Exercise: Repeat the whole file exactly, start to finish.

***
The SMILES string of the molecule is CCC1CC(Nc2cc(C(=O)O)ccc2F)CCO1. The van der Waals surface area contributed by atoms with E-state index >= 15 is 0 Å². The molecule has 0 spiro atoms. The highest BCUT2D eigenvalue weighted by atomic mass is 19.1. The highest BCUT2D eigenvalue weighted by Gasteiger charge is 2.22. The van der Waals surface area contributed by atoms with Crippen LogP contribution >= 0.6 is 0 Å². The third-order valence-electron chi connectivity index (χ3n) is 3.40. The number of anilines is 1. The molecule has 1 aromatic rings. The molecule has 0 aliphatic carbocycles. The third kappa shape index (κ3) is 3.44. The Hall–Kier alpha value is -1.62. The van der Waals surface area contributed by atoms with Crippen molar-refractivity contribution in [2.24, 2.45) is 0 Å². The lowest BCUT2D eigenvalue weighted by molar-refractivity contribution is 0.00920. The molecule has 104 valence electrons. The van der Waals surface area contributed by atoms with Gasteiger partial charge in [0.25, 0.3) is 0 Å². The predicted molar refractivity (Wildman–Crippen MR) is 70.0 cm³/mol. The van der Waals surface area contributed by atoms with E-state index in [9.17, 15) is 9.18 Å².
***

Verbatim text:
The SMILES string of the molecule is CCC1CC(Nc2cc(C(=O)O)ccc2F)CCO1. The van der Waals surface area contributed by atoms with E-state index >= 15 is 0 Å². The molecule has 0 spiro atoms. The highest BCUT2D eigenvalue weighted by atomic mass is 19.1. The highest BCUT2D eigenvalue weighted by Gasteiger charge is 2.22. The van der Waals surface area contributed by atoms with Crippen LogP contribution >= 0.6 is 0 Å². The third-order valence-electron chi connectivity index (χ3n) is 3.40. The number of anilines is 1. The molecule has 1 aromatic rings. The molecule has 0 aliphatic carbocycles. The third kappa shape index (κ3) is 3.44. The Hall–Kier alpha value is -1.62. The van der Waals surface area contributed by atoms with Crippen molar-refractivity contribution in [2.24, 2.45) is 0 Å². The lowest BCUT2D eigenvalue weighted by molar-refractivity contribution is 0.00920. The molecule has 104 valence electrons. The van der Waals surface area contributed by atoms with Gasteiger partial charge in [0.25, 0.3) is 0 Å². The predicted molar refractivity (Wildman–Crippen MR) is 70.0 cm³/mol. The van der Waals surface area contributed by atoms with E-state index in [9.17, 15) is 9.18 Å².